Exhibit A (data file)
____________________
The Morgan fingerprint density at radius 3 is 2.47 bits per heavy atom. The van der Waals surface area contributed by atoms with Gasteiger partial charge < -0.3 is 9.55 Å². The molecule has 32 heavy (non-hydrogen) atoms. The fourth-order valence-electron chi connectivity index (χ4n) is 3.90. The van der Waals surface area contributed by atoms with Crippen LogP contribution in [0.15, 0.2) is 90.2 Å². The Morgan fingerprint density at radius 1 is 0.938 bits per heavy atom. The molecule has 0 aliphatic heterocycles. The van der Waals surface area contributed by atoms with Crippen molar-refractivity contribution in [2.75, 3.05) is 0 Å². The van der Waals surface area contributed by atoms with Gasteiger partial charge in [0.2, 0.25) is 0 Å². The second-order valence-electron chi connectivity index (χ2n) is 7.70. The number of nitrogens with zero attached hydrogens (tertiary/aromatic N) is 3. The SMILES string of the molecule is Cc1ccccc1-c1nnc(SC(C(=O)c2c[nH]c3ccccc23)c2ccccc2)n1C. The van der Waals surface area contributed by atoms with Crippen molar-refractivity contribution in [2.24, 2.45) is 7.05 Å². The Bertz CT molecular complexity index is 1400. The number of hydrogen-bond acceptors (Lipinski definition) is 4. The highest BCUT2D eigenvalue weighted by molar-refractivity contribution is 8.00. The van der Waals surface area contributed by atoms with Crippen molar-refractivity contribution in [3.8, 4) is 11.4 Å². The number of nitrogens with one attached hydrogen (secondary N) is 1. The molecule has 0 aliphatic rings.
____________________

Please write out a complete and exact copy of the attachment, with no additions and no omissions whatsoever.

The Morgan fingerprint density at radius 3 is 2.47 bits per heavy atom. The van der Waals surface area contributed by atoms with Gasteiger partial charge < -0.3 is 9.55 Å². The molecule has 32 heavy (non-hydrogen) atoms. The fourth-order valence-electron chi connectivity index (χ4n) is 3.90. The van der Waals surface area contributed by atoms with Crippen LogP contribution in [0.15, 0.2) is 90.2 Å². The Morgan fingerprint density at radius 1 is 0.938 bits per heavy atom. The molecule has 0 aliphatic heterocycles. The van der Waals surface area contributed by atoms with Crippen molar-refractivity contribution in [2.75, 3.05) is 0 Å². The van der Waals surface area contributed by atoms with Gasteiger partial charge in [0.2, 0.25) is 0 Å². The second-order valence-electron chi connectivity index (χ2n) is 7.70. The number of nitrogens with zero attached hydrogens (tertiary/aromatic N) is 3. The SMILES string of the molecule is Cc1ccccc1-c1nnc(SC(C(=O)c2c[nH]c3ccccc23)c2ccccc2)n1C. The van der Waals surface area contributed by atoms with Crippen molar-refractivity contribution in [2.24, 2.45) is 7.05 Å². The Bertz CT molecular complexity index is 1400. The number of hydrogen-bond acceptors (Lipinski definition) is 4. The highest BCUT2D eigenvalue weighted by molar-refractivity contribution is 8.00. The van der Waals surface area contributed by atoms with Crippen molar-refractivity contribution in [3.8, 4) is 11.4 Å². The number of nitrogens with one attached hydrogen (secondary N) is 1. The molecule has 0 aliphatic rings.